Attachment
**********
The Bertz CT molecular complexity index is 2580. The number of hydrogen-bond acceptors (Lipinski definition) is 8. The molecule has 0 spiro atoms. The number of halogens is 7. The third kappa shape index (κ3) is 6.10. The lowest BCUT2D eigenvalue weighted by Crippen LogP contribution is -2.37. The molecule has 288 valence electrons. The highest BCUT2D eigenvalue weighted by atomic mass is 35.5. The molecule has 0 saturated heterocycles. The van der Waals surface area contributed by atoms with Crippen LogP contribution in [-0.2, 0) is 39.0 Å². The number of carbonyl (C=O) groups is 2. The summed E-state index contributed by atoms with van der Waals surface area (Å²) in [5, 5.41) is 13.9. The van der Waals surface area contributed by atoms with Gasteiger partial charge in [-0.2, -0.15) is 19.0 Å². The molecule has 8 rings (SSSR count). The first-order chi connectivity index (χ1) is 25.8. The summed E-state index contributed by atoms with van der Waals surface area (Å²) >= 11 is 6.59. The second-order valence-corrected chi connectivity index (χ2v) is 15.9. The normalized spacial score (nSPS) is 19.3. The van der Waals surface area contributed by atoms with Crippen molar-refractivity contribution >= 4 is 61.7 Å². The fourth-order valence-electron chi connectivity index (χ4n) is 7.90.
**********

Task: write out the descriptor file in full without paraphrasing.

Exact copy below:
The Bertz CT molecular complexity index is 2580. The number of hydrogen-bond acceptors (Lipinski definition) is 8. The molecule has 0 spiro atoms. The number of halogens is 7. The third kappa shape index (κ3) is 6.10. The lowest BCUT2D eigenvalue weighted by Crippen LogP contribution is -2.37. The molecule has 288 valence electrons. The highest BCUT2D eigenvalue weighted by atomic mass is 35.5. The molecule has 0 saturated heterocycles. The van der Waals surface area contributed by atoms with Crippen LogP contribution in [-0.2, 0) is 39.0 Å². The number of carbonyl (C=O) groups is 2. The summed E-state index contributed by atoms with van der Waals surface area (Å²) in [5, 5.41) is 13.9. The van der Waals surface area contributed by atoms with Gasteiger partial charge in [-0.2, -0.15) is 19.0 Å². The molecule has 8 rings (SSSR count). The first-order chi connectivity index (χ1) is 25.8. The summed E-state index contributed by atoms with van der Waals surface area (Å²) >= 11 is 6.59. The second-order valence-corrected chi connectivity index (χ2v) is 15.9. The normalized spacial score (nSPS) is 19.3. The van der Waals surface area contributed by atoms with Crippen molar-refractivity contribution >= 4 is 61.7 Å². The fourth-order valence-electron chi connectivity index (χ4n) is 7.90.